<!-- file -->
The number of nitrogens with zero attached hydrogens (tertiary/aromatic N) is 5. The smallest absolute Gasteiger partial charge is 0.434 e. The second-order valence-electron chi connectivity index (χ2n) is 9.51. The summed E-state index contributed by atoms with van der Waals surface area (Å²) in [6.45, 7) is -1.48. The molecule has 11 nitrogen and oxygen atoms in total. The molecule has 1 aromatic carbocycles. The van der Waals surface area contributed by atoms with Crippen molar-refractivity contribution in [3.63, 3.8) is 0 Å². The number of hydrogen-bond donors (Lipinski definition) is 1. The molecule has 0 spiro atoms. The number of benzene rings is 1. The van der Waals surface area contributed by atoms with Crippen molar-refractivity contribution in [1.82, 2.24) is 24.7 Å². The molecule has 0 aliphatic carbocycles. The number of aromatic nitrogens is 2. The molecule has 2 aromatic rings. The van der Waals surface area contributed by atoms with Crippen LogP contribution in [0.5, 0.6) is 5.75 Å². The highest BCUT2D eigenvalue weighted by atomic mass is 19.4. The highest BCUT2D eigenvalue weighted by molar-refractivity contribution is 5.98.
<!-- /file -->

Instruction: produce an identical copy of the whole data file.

The number of nitrogens with zero attached hydrogens (tertiary/aromatic N) is 5. The smallest absolute Gasteiger partial charge is 0.434 e. The second-order valence-electron chi connectivity index (χ2n) is 9.51. The summed E-state index contributed by atoms with van der Waals surface area (Å²) in [6.45, 7) is -1.48. The molecule has 11 nitrogen and oxygen atoms in total. The molecule has 1 aromatic carbocycles. The van der Waals surface area contributed by atoms with Crippen molar-refractivity contribution in [3.63, 3.8) is 0 Å². The number of hydrogen-bond donors (Lipinski definition) is 1. The molecule has 0 spiro atoms. The number of benzene rings is 1. The van der Waals surface area contributed by atoms with Crippen molar-refractivity contribution in [1.82, 2.24) is 24.7 Å². The molecule has 0 aliphatic carbocycles. The number of aromatic nitrogens is 2. The molecule has 2 aromatic rings. The van der Waals surface area contributed by atoms with Crippen LogP contribution in [0.5, 0.6) is 5.75 Å². The highest BCUT2D eigenvalue weighted by atomic mass is 19.4. The highest BCUT2D eigenvalue weighted by molar-refractivity contribution is 5.98.